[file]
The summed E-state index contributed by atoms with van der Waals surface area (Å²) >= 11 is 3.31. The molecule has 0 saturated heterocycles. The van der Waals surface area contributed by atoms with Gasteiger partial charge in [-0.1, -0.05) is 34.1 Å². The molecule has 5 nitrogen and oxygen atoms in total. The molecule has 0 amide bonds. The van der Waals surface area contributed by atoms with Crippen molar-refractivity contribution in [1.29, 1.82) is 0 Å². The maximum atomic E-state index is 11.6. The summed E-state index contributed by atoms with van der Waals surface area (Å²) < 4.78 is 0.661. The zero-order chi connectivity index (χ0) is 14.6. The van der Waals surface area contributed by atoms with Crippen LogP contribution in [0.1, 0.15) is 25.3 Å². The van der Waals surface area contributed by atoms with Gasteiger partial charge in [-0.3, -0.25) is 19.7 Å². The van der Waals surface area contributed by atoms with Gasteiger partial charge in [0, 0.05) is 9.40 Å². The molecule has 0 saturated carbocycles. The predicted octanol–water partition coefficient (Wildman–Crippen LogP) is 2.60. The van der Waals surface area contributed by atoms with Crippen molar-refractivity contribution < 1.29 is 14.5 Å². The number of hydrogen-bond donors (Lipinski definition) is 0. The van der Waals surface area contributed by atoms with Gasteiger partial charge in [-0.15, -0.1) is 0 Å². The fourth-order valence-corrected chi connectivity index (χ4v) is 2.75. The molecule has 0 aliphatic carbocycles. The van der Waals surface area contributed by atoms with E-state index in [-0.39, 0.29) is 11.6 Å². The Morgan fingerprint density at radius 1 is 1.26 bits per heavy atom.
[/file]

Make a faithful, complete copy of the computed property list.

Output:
The summed E-state index contributed by atoms with van der Waals surface area (Å²) >= 11 is 3.31. The molecule has 0 saturated heterocycles. The van der Waals surface area contributed by atoms with Gasteiger partial charge in [-0.1, -0.05) is 34.1 Å². The molecule has 5 nitrogen and oxygen atoms in total. The molecule has 0 amide bonds. The van der Waals surface area contributed by atoms with Crippen molar-refractivity contribution in [1.29, 1.82) is 0 Å². The maximum atomic E-state index is 11.6. The summed E-state index contributed by atoms with van der Waals surface area (Å²) < 4.78 is 0.661. The zero-order chi connectivity index (χ0) is 14.6. The van der Waals surface area contributed by atoms with Crippen LogP contribution in [0.1, 0.15) is 25.3 Å². The van der Waals surface area contributed by atoms with Gasteiger partial charge in [-0.3, -0.25) is 19.7 Å². The van der Waals surface area contributed by atoms with Gasteiger partial charge in [0, 0.05) is 9.40 Å². The molecule has 0 saturated carbocycles. The predicted octanol–water partition coefficient (Wildman–Crippen LogP) is 2.60. The van der Waals surface area contributed by atoms with Crippen molar-refractivity contribution < 1.29 is 14.5 Å². The number of hydrogen-bond donors (Lipinski definition) is 0. The van der Waals surface area contributed by atoms with Gasteiger partial charge in [-0.15, -0.1) is 0 Å². The fourth-order valence-corrected chi connectivity index (χ4v) is 2.75. The molecule has 0 aliphatic carbocycles. The van der Waals surface area contributed by atoms with E-state index in [-0.39, 0.29) is 11.6 Å². The Morgan fingerprint density at radius 1 is 1.26 bits per heavy atom.